By Heather Clancy
October 9, 2015

It’s been quite the week for data privacy, one that started with the landmark European legal decision to ditch the trans-Atlantic data-sharing pact and ended with the enactment of a tough new law in California.

The latter regulation, the Electronic Communications Privacy Act, actually favors both consumers and businesses. The law makes it impossible for law enforcement officials to get at emails, texts, or documents stored in the cloud without a search warrant. It also requires a warrant for the practice of tracking someone by using the location data on their smartphone or mobile device.

“For what logical reason should a handwritten letter stored in a desk drawer enjoy more protection from warrantless government surveillance than an email sent to a colleague or a text message to a loved one?” noted one of the bill’s authors, state senator Mark Leno, earlier this year.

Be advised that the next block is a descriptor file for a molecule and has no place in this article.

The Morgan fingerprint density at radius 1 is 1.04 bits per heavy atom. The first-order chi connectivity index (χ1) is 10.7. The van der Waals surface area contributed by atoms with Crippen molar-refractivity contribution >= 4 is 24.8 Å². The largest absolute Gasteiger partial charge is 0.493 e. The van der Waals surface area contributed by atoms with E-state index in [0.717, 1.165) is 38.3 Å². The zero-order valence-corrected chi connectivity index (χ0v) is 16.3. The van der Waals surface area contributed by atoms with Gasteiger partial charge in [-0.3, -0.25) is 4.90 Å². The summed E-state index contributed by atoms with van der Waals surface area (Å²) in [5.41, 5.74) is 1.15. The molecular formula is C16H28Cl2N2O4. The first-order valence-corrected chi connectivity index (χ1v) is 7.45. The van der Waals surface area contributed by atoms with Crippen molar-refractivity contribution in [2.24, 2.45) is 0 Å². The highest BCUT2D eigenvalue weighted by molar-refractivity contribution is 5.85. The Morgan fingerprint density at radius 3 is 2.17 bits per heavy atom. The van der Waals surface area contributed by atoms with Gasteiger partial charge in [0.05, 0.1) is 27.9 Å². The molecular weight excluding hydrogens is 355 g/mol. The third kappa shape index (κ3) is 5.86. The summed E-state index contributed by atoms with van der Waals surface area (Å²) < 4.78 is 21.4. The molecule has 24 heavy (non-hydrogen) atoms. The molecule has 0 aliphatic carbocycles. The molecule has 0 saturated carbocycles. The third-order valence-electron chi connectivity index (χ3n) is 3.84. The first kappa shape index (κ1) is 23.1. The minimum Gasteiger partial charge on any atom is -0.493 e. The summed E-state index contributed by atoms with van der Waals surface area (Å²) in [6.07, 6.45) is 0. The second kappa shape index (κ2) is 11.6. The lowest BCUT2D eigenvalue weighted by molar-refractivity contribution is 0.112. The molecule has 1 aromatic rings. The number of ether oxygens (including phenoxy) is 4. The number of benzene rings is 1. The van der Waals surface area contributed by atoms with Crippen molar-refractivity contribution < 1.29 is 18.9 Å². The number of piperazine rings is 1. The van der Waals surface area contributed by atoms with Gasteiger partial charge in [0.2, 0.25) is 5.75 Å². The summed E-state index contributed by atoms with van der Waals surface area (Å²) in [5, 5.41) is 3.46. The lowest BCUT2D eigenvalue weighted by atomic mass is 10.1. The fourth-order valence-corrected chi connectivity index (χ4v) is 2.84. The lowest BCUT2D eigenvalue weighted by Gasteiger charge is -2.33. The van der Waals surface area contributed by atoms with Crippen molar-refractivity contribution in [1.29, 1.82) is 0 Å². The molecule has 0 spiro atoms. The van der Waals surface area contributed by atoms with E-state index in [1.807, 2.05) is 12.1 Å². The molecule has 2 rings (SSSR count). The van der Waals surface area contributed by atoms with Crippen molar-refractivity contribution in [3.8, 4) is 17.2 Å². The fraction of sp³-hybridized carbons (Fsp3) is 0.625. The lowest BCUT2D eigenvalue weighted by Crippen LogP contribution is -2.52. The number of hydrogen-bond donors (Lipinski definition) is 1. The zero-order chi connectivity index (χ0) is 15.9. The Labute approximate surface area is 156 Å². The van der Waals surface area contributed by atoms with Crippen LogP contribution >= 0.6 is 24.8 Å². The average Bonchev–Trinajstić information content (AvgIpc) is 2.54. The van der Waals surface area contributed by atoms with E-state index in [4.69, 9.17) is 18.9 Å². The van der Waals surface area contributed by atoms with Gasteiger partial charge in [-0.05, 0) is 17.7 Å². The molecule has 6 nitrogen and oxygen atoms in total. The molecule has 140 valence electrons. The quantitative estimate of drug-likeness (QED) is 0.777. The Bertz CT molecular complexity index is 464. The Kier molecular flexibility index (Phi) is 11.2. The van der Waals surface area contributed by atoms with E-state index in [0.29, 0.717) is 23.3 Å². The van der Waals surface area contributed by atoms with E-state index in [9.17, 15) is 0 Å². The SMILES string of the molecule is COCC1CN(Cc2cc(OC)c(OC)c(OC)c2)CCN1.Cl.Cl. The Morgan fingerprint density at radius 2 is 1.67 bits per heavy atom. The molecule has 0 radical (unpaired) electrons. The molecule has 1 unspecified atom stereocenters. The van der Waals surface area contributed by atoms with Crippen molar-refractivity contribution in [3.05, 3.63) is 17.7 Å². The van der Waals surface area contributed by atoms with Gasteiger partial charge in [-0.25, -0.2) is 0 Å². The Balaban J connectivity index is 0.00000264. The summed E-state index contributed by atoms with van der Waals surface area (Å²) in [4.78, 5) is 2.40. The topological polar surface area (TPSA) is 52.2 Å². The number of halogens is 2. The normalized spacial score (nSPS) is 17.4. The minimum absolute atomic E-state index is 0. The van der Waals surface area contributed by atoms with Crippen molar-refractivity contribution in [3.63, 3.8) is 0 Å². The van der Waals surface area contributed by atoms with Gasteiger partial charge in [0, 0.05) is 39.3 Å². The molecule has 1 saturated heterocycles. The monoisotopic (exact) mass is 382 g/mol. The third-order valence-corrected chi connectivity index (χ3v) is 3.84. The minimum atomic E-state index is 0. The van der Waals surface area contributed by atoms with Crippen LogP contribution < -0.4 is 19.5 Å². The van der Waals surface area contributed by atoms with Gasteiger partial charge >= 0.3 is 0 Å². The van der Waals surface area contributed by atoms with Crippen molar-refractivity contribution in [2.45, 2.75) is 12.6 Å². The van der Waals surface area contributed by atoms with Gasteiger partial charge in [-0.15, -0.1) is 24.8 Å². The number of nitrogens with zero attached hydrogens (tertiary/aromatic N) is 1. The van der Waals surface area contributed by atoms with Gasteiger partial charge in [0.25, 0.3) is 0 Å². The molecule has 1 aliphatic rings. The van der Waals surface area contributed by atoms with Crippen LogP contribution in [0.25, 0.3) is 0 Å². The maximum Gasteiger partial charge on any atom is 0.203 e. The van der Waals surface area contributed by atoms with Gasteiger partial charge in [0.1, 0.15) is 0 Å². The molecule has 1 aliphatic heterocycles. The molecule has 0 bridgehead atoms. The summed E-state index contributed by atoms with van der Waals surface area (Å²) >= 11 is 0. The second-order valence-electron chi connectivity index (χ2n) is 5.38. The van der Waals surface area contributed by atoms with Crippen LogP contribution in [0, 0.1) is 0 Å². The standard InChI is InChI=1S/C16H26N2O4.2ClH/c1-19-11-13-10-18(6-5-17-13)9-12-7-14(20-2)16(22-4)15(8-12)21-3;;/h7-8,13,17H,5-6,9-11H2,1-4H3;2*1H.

Both developments this week stem in part from paranoia over the government’s unauthorized surveillance of digital communications. Credit Edward Snowden for that. There’s also an underlying concern, especially among European privacy advocates, that U.S. tech companies still don’t take privacy rights seriously enough. You can thank a 28-year-old law student for making this an issue. Yes, everyone has privacy policies but most are confusing agreements steeped with legalese. Trust comes through transparency not obfuscation.

“Data protection is a right to determine how—rather than whether—one participates in sharing information,” notes Oxford Internet Institute professor Viktor Mayer-Schonberger, in a comprehensive New York Times article this morning about the Safe Harbor ruling.

I’ll leave you with an interesting prediction issued this week by tech market research firm Gartner: by 2018, more than half of business ethics violations will be related to the way companies use their data for business analytics. Considering that data scientist is one of the fastest-growing professions in the United States, it isn’t just Apple or Facebook or Google that should be worrying about the implications.

 

 

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